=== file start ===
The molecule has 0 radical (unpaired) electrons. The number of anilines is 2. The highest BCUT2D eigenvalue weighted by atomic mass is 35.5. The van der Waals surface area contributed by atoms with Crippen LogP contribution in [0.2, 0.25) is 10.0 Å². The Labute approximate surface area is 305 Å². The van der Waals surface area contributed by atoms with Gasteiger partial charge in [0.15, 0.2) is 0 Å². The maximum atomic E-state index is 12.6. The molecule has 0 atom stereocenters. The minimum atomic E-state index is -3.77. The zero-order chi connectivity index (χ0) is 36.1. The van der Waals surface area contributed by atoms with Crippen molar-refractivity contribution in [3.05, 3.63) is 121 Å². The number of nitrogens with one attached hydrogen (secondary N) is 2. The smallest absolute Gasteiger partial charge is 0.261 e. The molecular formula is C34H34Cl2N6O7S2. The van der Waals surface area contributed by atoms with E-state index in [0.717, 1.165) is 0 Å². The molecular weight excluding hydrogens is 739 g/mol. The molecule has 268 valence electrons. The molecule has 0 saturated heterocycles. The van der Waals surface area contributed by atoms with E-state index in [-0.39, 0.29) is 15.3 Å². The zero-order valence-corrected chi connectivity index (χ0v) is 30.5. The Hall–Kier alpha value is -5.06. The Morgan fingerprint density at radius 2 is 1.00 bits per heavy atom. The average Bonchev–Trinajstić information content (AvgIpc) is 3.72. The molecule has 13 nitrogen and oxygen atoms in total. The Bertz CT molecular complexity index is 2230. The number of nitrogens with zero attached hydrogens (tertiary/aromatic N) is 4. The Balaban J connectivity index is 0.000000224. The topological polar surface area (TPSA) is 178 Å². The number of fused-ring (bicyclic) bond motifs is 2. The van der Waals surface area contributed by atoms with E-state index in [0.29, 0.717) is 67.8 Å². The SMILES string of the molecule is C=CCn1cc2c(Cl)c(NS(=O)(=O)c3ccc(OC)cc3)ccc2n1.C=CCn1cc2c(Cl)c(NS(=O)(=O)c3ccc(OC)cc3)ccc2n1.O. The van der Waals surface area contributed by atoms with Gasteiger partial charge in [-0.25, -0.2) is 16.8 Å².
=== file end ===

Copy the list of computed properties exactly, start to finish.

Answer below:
The molecule has 0 radical (unpaired) electrons. The number of anilines is 2. The highest BCUT2D eigenvalue weighted by atomic mass is 35.5. The van der Waals surface area contributed by atoms with Crippen LogP contribution in [0.2, 0.25) is 10.0 Å². The Labute approximate surface area is 305 Å². The van der Waals surface area contributed by atoms with Gasteiger partial charge in [0.15, 0.2) is 0 Å². The maximum atomic E-state index is 12.6. The molecule has 0 atom stereocenters. The minimum atomic E-state index is -3.77. The zero-order chi connectivity index (χ0) is 36.1. The van der Waals surface area contributed by atoms with Crippen molar-refractivity contribution in [3.05, 3.63) is 121 Å². The number of nitrogens with one attached hydrogen (secondary N) is 2. The smallest absolute Gasteiger partial charge is 0.261 e. The molecular formula is C34H34Cl2N6O7S2. The van der Waals surface area contributed by atoms with E-state index in [0.717, 1.165) is 0 Å². The molecular weight excluding hydrogens is 739 g/mol. The molecule has 268 valence electrons. The molecule has 0 saturated heterocycles. The van der Waals surface area contributed by atoms with E-state index in [-0.39, 0.29) is 15.3 Å². The zero-order valence-corrected chi connectivity index (χ0v) is 30.5. The Hall–Kier alpha value is -5.06. The Morgan fingerprint density at radius 2 is 1.00 bits per heavy atom. The average Bonchev–Trinajstić information content (AvgIpc) is 3.72. The molecule has 13 nitrogen and oxygen atoms in total. The Bertz CT molecular complexity index is 2230. The number of nitrogens with zero attached hydrogens (tertiary/aromatic N) is 4. The Balaban J connectivity index is 0.000000224. The topological polar surface area (TPSA) is 178 Å². The number of fused-ring (bicyclic) bond motifs is 2. The van der Waals surface area contributed by atoms with E-state index in [0.29, 0.717) is 67.8 Å². The SMILES string of the molecule is C=CCn1cc2c(Cl)c(NS(=O)(=O)c3ccc(OC)cc3)ccc2n1.C=CCn1cc2c(Cl)c(NS(=O)(=O)c3ccc(OC)cc3)ccc2n1.O. The van der Waals surface area contributed by atoms with Gasteiger partial charge in [-0.25, -0.2) is 16.8 Å².